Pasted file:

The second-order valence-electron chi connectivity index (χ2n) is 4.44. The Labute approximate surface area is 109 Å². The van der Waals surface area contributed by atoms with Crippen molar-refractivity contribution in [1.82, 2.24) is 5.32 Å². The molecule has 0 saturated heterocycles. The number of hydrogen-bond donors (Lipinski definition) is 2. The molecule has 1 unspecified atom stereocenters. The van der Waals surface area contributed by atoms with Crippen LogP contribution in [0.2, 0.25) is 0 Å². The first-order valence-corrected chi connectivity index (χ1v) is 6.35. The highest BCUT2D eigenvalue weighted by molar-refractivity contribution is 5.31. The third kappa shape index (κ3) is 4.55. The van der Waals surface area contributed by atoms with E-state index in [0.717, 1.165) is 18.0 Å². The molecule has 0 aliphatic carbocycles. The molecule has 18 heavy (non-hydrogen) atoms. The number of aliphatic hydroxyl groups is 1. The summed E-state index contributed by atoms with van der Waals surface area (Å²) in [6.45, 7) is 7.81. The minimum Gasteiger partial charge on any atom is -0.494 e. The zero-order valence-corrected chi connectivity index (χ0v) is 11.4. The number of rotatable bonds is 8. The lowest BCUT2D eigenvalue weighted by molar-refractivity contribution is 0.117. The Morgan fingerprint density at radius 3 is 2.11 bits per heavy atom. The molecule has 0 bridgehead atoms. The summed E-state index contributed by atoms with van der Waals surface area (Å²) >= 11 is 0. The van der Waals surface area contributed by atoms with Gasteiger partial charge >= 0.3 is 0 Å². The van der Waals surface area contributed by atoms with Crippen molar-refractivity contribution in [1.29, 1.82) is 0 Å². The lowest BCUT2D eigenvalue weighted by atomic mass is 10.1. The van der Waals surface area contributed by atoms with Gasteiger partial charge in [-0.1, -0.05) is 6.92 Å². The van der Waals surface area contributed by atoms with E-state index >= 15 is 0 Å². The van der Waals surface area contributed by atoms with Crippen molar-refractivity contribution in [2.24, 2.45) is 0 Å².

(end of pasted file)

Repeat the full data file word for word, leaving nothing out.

The second-order valence-electron chi connectivity index (χ2n) is 4.44. The Labute approximate surface area is 109 Å². The van der Waals surface area contributed by atoms with Crippen molar-refractivity contribution in [1.82, 2.24) is 5.32 Å². The molecule has 0 saturated heterocycles. The number of hydrogen-bond donors (Lipinski definition) is 2. The molecule has 1 unspecified atom stereocenters. The van der Waals surface area contributed by atoms with Crippen LogP contribution in [0.2, 0.25) is 0 Å². The first-order valence-corrected chi connectivity index (χ1v) is 6.35. The highest BCUT2D eigenvalue weighted by molar-refractivity contribution is 5.31. The third kappa shape index (κ3) is 4.55. The van der Waals surface area contributed by atoms with E-state index in [0.717, 1.165) is 18.0 Å². The molecule has 0 aliphatic carbocycles. The molecule has 18 heavy (non-hydrogen) atoms. The number of aliphatic hydroxyl groups is 1. The summed E-state index contributed by atoms with van der Waals surface area (Å²) in [6.45, 7) is 7.81. The minimum Gasteiger partial charge on any atom is -0.494 e. The zero-order valence-corrected chi connectivity index (χ0v) is 11.4. The number of rotatable bonds is 8. The lowest BCUT2D eigenvalue weighted by molar-refractivity contribution is 0.117. The Morgan fingerprint density at radius 3 is 2.11 bits per heavy atom. The molecule has 0 bridgehead atoms. The summed E-state index contributed by atoms with van der Waals surface area (Å²) >= 11 is 0. The van der Waals surface area contributed by atoms with Gasteiger partial charge >= 0.3 is 0 Å². The van der Waals surface area contributed by atoms with Crippen molar-refractivity contribution in [1.29, 1.82) is 0 Å². The lowest BCUT2D eigenvalue weighted by atomic mass is 10.1. The van der Waals surface area contributed by atoms with Gasteiger partial charge in [-0.1, -0.05) is 6.92 Å². The van der Waals surface area contributed by atoms with E-state index >= 15 is 0 Å². The van der Waals surface area contributed by atoms with Crippen molar-refractivity contribution in [2.24, 2.45) is 0 Å².